If you want to hear more thoughts on monitoring and vendor-based solutions, check out this episode of Mixed Extents!
As I said above, where I work we gather detailed performance metrics on all of our 600+ instances every 30 seconds. Costs have gone up a little since I initially set everything up to accommodate for more data points, and an expanded retention period of ~5 years. Generally though, we run a Telegraf client on each machine, have a single InfluxDB instance in AWS, and a single Grafana instance. Generally speaking you could easily run Grafana and InfluxDB on the same box. The big limiting factor here is memory, so I have plenty of CPU to spare on the InfluxDB instance. Since Grafana is simply acting as a data proxy between the user and the InfluxDB server, you could get away with running it on a free-tier server for quite a while without much issue. Look for future posts where I share a bit more about the operational day-to-day of maintaining this configuration.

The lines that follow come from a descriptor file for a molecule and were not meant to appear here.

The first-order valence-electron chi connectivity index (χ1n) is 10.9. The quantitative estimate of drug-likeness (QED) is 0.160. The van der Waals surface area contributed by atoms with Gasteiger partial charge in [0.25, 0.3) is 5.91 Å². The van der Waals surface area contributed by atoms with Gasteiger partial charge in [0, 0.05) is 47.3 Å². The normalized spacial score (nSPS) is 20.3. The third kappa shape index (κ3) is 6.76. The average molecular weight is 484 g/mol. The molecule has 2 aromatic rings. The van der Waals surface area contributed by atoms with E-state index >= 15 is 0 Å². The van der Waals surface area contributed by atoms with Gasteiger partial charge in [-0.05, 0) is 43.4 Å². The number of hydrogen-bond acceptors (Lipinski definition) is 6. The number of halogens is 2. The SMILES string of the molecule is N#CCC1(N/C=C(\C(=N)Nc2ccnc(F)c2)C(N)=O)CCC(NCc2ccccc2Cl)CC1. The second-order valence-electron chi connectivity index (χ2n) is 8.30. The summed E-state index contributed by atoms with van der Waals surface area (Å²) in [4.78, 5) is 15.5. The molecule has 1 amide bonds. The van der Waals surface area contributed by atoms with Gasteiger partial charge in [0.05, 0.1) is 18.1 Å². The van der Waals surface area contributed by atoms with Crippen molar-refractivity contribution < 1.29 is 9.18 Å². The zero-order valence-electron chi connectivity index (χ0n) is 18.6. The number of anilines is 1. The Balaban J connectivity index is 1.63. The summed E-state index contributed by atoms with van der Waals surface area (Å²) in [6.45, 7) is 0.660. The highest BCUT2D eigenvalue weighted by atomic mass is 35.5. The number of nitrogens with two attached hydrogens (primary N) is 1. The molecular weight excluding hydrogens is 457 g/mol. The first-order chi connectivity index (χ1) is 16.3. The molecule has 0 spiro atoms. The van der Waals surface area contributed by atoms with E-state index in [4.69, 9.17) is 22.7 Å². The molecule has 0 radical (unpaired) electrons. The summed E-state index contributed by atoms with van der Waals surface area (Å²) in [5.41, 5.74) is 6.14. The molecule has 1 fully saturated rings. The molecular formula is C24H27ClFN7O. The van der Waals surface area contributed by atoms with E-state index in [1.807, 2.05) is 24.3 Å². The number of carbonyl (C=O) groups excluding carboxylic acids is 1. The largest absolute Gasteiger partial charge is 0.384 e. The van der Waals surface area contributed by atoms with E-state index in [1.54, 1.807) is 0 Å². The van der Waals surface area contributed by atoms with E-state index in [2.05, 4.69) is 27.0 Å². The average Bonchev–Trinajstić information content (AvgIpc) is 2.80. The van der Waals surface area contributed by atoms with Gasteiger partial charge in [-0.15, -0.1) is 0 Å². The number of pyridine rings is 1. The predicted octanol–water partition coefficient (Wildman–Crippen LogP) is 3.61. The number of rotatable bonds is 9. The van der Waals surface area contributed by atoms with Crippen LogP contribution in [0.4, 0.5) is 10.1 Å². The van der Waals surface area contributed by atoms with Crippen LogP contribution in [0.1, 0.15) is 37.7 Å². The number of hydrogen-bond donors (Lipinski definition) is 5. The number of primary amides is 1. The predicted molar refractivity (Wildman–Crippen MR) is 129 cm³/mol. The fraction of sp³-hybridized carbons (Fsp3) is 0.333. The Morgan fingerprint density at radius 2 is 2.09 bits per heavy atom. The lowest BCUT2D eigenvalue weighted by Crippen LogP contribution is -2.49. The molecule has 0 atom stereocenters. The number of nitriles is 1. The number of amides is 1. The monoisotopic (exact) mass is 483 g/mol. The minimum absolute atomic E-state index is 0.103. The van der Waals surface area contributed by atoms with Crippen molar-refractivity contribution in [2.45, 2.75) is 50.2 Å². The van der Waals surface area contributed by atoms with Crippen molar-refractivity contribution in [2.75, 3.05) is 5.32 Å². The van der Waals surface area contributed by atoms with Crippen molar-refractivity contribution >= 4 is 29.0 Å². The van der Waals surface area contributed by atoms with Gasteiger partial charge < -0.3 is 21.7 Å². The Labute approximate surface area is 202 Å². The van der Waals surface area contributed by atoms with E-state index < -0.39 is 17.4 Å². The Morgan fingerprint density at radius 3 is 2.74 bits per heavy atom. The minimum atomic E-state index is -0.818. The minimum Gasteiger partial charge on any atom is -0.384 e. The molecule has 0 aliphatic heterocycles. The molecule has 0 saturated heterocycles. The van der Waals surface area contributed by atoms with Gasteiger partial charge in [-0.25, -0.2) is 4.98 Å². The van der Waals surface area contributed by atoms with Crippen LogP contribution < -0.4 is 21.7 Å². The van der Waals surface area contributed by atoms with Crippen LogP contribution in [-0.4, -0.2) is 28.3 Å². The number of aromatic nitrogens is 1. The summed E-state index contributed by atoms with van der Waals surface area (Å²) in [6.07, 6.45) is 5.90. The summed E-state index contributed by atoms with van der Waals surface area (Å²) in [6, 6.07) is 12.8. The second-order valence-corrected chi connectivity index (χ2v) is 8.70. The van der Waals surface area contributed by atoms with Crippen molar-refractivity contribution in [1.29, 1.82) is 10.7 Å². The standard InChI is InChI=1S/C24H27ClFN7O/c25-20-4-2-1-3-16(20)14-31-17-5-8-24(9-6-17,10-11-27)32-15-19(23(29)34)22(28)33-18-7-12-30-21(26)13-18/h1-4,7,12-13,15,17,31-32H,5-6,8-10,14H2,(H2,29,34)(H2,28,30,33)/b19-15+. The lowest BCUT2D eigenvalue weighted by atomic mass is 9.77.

STIG is a docker-compose based method to quickly spin up the infrastructure you need to start playing around with a SQL Server TIG stack. With a simple config tweak you can have a working TIG stack running on a test server (or your laptop) in a few minutes. The first thing you need to do is clone the repo:
git clone https://github.com/m82labs/stig.git
There are a few directories and files in the project, but really only one you have to worry about to get things up and running:
- config - User configurable values are set in the config file
userconfig.yamlin this directory
- grafana - The datasources and sample dashboard for Grafana are located here, you should not need to alter these
- src - The source code for a simple python script that uses
userconfig.yamlto generate a working
telegraf.conffile on build
- telegraf - Contains the
telegraf.conf.tempfile. This file should typically not be altered unless you really know what you are doing, as it is just a template file used by a python script to create the final config.